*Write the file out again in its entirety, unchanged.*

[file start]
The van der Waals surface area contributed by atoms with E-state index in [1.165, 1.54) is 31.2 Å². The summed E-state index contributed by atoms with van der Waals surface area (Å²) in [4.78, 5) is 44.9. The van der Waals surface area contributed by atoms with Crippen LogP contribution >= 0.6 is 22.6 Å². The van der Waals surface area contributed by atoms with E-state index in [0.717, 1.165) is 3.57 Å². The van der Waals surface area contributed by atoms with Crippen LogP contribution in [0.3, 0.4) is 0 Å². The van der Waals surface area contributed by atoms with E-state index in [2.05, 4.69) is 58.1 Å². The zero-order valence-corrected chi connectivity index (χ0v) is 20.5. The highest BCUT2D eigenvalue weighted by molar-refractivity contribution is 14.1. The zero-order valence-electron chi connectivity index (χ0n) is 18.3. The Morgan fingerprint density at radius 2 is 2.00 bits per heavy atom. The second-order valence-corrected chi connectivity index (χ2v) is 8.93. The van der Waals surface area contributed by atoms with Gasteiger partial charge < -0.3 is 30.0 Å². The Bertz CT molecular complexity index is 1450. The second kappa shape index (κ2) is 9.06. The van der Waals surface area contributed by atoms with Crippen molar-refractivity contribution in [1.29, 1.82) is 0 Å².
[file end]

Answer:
The van der Waals surface area contributed by atoms with E-state index in [1.165, 1.54) is 31.2 Å². The summed E-state index contributed by atoms with van der Waals surface area (Å²) in [4.78, 5) is 44.9. The van der Waals surface area contributed by atoms with Crippen LogP contribution >= 0.6 is 22.6 Å². The van der Waals surface area contributed by atoms with E-state index in [0.717, 1.165) is 3.57 Å². The van der Waals surface area contributed by atoms with Crippen LogP contribution in [0.3, 0.4) is 0 Å². The van der Waals surface area contributed by atoms with E-state index in [2.05, 4.69) is 58.1 Å². The zero-order valence-corrected chi connectivity index (χ0v) is 20.5. The highest BCUT2D eigenvalue weighted by molar-refractivity contribution is 14.1. The zero-order valence-electron chi connectivity index (χ0n) is 18.3. The Morgan fingerprint density at radius 2 is 2.00 bits per heavy atom. The second-order valence-corrected chi connectivity index (χ2v) is 8.93. The van der Waals surface area contributed by atoms with Gasteiger partial charge < -0.3 is 30.0 Å². The Bertz CT molecular complexity index is 1450. The second kappa shape index (κ2) is 9.06. The van der Waals surface area contributed by atoms with Crippen molar-refractivity contribution in [1.29, 1.82) is 0 Å².